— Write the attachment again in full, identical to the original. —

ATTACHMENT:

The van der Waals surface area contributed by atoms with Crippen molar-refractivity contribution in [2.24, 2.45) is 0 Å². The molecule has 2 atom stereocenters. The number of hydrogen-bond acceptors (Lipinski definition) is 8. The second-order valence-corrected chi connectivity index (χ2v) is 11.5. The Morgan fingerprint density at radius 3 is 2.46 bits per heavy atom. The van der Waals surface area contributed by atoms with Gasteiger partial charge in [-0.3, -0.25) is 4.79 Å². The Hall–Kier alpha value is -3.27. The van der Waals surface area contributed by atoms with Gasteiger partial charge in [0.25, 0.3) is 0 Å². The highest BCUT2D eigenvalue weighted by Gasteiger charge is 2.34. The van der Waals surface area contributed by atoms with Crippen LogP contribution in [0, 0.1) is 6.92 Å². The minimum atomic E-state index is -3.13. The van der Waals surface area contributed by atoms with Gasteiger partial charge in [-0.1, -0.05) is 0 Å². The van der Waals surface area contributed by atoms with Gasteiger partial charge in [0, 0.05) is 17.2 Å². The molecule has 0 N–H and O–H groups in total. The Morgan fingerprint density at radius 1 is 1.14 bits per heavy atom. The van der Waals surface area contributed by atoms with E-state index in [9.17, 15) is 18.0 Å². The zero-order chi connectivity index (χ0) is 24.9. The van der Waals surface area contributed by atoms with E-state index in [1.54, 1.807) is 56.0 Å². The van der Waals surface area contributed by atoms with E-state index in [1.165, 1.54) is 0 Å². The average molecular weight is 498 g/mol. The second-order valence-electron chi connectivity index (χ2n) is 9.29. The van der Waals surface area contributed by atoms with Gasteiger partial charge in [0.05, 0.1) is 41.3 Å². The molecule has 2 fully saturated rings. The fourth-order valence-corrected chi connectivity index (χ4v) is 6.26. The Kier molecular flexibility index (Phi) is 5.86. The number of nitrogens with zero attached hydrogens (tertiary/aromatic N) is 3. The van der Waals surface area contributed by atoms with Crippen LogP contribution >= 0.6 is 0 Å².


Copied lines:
The van der Waals surface area contributed by atoms with Crippen molar-refractivity contribution in [2.24, 2.45) is 0 Å². The molecule has 2 atom stereocenters. The number of hydrogen-bond acceptors (Lipinski definition) is 8. The second-order valence-corrected chi connectivity index (χ2v) is 11.5. The Morgan fingerprint density at radius 3 is 2.46 bits per heavy atom. The van der Waals surface area contributed by atoms with Gasteiger partial charge in [-0.3, -0.25) is 4.79 Å². The Hall–Kier alpha value is -3.27. The van der Waals surface area contributed by atoms with Gasteiger partial charge in [0.25, 0.3) is 0 Å². The highest BCUT2D eigenvalue weighted by Gasteiger charge is 2.34. The van der Waals surface area contributed by atoms with Crippen LogP contribution in [0, 0.1) is 6.92 Å². The minimum atomic E-state index is -3.13. The van der Waals surface area contributed by atoms with Gasteiger partial charge in [-0.1, -0.05) is 0 Å². The van der Waals surface area contributed by atoms with Gasteiger partial charge in [0, 0.05) is 17.2 Å². The molecule has 0 N–H and O–H groups in total. The Morgan fingerprint density at radius 1 is 1.14 bits per heavy atom. The van der Waals surface area contributed by atoms with E-state index in [9.17, 15) is 18.0 Å². The zero-order chi connectivity index (χ0) is 24.9. The van der Waals surface area contributed by atoms with E-state index in [1.54, 1.807) is 56.0 Å². The van der Waals surface area contributed by atoms with E-state index in [1.165, 1.54) is 0 Å². The average molecular weight is 498 g/mol. The second-order valence-electron chi connectivity index (χ2n) is 9.29. The van der Waals surface area contributed by atoms with Gasteiger partial charge in [0.05, 0.1) is 41.3 Å². The molecule has 2 fully saturated rings. The fourth-order valence-corrected chi connectivity index (χ4v) is 6.26. The Kier molecular flexibility index (Phi) is 5.86. The number of nitrogens with zero attached hydrogens (tertiary/aromatic N) is 3. The van der Waals surface area contributed by atoms with Crippen LogP contribution >= 0.6 is 0 Å².